## 502 – Cantor-Bendixson derivatives

Given a topological space $X$ and a set $B\subseteq X,$ let $B'$ be the set of accumulation points of $B,$ i.e., those points $p$ of $X$ such that any open neighborhood of $p$ meets $B$ in an infinite set.

Suppose that $B$ is closed. Then $B'\subseteq B.$ Define $B^\alpha$ for $B$ closed compact by recursion: $B^0=B,$ $B^{\alpha+1}=(B^\alpha)',$ and $B^\lambda=\bigcap_{\alpha<\lambda}B^\alpha$ for $\lambda$ limit. Note that this is a decreasing sequence, so that if we set $B^\infty=\bigcap_{\alpha\in{\sf ORD}}B^\alpha,$ there must be an $\alpha$ such that $B^\infty=B^\beta$ for all $\beta\ge\alpha.$

[The sets $B^\alpha$ are the Cantor-Bendixson derivatives of $B.$ In general, a derivative operation is a way of associating to sets $B$ some kind of “boundary.”]

For concreteness, suppose that $B\subseteq[0,1]$ is compact. Then $B^\infty$ is either empty or perfect (i.e., every point of $B^\infty$ is an accumulation point of $B^\infty$). It is easy to see that every perfect subset $X$ of ${\mathbb R}$ has the same size as ${\mathbb R}.$ For example, define $(U_s\mid s\in 2^{<{\mathbb N}})$ by recursion on $|s|$ as follows:

1. $U_\emptyset$ is an arbitrary open (in the relative topology) nonempty subset of $X$ of diameter at most $1=2^{-0}.$
2. Given $U_s,$ let $x\ne y$ be distinct points of $U_s$ (these exist since inductively $U_s$ is open nonempty in $X$ and $X$ has no isolated points). Let $U_{s0}$ and $U_{s1}$ be disjoint open neighborhoods of $x$ and $y,$ respectively, whose closures are contained in $U_s,$ and have diameter at most $2^{-(|s|+1)}.$

Then, for each $x\in{}^\omega2,$ the set $\bigcap_{n<\omega}U_{x\upharpoonright n}=\bigcap_{n<\omega}\bar U_{x\upharpoonright n}$ is a singleton, say $\{p_x\}.$ Moreover, the map $f:{}^\omega2\to X$ given by $f(x)=p_x$ is injective (and continuous).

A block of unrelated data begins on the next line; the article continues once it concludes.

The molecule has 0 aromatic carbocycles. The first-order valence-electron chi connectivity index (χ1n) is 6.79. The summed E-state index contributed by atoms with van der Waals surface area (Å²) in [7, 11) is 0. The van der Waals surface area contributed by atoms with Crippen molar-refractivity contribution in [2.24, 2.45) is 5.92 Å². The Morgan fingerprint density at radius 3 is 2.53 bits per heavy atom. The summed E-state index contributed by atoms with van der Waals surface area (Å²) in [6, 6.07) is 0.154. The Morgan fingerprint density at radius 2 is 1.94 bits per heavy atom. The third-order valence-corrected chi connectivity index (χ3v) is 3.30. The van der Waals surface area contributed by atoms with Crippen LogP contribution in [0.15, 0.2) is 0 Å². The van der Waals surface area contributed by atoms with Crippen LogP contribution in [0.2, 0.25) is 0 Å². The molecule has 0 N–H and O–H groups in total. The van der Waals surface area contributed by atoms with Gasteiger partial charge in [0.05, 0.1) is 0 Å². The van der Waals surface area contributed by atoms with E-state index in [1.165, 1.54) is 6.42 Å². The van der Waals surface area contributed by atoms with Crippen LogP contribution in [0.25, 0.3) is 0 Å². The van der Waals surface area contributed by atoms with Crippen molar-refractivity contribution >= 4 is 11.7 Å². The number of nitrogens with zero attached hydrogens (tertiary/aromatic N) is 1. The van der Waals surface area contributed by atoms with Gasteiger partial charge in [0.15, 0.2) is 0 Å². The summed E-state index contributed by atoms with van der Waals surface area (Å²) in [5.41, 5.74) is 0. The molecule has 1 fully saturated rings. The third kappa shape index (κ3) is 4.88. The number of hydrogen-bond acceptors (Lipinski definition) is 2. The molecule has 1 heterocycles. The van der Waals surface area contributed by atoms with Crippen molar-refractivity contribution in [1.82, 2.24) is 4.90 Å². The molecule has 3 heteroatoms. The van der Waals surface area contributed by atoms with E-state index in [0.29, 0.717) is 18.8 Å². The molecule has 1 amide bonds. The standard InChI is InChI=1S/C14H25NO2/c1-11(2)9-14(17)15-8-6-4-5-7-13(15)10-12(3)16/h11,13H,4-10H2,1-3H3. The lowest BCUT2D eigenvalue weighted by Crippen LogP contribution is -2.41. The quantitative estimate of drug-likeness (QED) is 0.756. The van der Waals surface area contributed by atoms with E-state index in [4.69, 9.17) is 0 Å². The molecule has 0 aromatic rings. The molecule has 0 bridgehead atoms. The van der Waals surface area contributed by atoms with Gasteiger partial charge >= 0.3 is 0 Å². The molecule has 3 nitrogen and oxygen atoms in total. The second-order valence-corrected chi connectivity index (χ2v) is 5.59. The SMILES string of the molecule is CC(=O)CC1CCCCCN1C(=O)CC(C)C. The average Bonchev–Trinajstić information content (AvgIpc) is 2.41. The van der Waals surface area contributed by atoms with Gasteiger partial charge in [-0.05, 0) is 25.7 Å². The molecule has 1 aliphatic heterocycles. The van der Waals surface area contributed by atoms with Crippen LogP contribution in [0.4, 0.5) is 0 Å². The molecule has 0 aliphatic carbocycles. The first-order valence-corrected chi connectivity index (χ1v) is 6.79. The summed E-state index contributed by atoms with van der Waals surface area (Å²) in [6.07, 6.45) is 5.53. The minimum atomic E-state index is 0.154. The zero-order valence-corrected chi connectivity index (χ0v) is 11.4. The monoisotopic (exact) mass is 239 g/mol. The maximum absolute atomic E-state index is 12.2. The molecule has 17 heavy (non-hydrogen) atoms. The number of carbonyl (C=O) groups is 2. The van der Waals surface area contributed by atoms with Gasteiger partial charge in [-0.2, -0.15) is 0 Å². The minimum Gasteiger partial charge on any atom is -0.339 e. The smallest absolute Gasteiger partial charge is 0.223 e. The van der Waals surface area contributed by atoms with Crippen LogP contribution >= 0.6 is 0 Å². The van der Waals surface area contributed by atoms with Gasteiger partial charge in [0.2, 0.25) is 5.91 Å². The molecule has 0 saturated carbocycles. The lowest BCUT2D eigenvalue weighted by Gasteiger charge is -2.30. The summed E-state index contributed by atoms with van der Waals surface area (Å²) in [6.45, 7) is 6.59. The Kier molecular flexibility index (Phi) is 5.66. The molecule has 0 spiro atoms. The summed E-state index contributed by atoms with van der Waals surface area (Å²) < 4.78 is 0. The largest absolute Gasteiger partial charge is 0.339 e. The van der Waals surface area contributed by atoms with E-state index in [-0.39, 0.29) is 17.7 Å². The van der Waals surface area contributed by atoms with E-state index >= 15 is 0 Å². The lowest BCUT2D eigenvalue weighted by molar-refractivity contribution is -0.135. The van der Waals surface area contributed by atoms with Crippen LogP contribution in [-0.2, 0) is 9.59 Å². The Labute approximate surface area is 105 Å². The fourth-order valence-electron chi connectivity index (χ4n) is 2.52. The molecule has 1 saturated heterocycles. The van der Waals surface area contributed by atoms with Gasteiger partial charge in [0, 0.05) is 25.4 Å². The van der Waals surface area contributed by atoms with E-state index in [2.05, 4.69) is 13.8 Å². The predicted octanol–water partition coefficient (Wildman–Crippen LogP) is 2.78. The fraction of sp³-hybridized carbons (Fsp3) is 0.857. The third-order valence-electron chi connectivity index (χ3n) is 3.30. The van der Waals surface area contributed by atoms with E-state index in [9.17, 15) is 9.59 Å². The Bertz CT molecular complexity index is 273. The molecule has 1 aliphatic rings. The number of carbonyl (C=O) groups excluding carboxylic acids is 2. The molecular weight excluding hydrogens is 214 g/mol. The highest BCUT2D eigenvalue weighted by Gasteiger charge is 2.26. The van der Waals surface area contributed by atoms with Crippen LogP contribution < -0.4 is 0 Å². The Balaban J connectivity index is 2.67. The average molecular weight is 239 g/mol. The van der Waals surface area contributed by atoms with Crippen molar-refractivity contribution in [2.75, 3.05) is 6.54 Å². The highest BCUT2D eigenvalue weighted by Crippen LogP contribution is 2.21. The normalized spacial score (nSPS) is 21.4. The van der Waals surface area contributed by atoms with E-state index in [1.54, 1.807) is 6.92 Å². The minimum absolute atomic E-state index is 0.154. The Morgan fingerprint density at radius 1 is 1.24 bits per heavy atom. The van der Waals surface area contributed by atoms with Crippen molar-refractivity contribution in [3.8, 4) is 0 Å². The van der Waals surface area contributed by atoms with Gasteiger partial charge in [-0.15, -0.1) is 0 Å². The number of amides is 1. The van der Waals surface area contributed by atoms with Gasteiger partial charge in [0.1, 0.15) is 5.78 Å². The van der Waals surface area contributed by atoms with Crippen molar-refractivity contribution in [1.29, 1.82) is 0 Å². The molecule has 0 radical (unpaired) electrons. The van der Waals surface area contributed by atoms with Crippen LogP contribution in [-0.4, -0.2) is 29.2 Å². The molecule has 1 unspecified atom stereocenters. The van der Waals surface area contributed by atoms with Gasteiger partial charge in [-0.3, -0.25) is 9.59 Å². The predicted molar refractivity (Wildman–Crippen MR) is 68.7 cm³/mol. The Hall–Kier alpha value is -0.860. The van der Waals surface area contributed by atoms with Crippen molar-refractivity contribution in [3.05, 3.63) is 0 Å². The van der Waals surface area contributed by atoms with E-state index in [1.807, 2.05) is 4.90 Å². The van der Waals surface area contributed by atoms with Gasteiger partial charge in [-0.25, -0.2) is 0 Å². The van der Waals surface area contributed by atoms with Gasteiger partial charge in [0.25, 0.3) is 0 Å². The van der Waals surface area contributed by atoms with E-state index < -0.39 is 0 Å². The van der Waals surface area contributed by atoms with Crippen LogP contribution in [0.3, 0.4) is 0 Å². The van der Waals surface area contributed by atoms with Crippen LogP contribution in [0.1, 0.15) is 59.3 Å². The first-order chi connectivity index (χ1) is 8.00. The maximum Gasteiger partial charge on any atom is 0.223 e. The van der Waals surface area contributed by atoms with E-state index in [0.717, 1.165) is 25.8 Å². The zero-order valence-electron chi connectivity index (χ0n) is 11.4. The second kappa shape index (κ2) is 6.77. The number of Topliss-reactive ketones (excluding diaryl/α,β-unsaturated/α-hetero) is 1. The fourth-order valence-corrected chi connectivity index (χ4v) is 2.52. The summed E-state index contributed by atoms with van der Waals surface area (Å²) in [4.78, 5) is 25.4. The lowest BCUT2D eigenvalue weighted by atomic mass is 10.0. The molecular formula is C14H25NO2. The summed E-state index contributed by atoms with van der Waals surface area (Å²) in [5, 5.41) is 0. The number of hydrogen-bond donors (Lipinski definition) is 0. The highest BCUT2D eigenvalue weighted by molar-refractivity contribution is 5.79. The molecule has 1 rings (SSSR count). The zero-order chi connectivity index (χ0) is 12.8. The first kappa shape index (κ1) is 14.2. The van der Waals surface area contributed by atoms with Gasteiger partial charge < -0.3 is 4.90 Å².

[By the way, the above is an example of a Cantor scheme.]

It follows that if $B\subseteq[0,1]$ is countable, then $B^\infty$ is necessarily empty. Let $\alpha$ be least such that $B^{\alpha+1}=\emptyset,$ and call $\alpha$ the Cantor-bendixon rank of $B.$ (Note that the first $\alpha$ such that $B^\alpha=\emptyset$ cannot be a limit ordinal.) Note that $\alpha$ is necessarily countable.

It is a nice exercise to show that for all $\alpha<\omega_1$ there is a countable compact subset of ${}[0,1]$ of rank precisely $\alpha.$

In a sense, set theory began with the study of these derivatives. Cantor used them to prove (by induction on the rank) that any countable compact subset of ${\mathbb T}={\mathbb R}/2\pi{\mathbb Z}$ is a set of uniqueness for trigonometric series. See for example the introduction by Philip Jourdain to the English version of Cantor’s Contributions to the founding of the theory of Transfinite numbers, or Alekos Kechris‘s nice article Set theory and uniqueness for trigonometric series.

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### 3 Responses to 502 – Cantor-Bendixson derivatives

1. Andrew Misseldine says:

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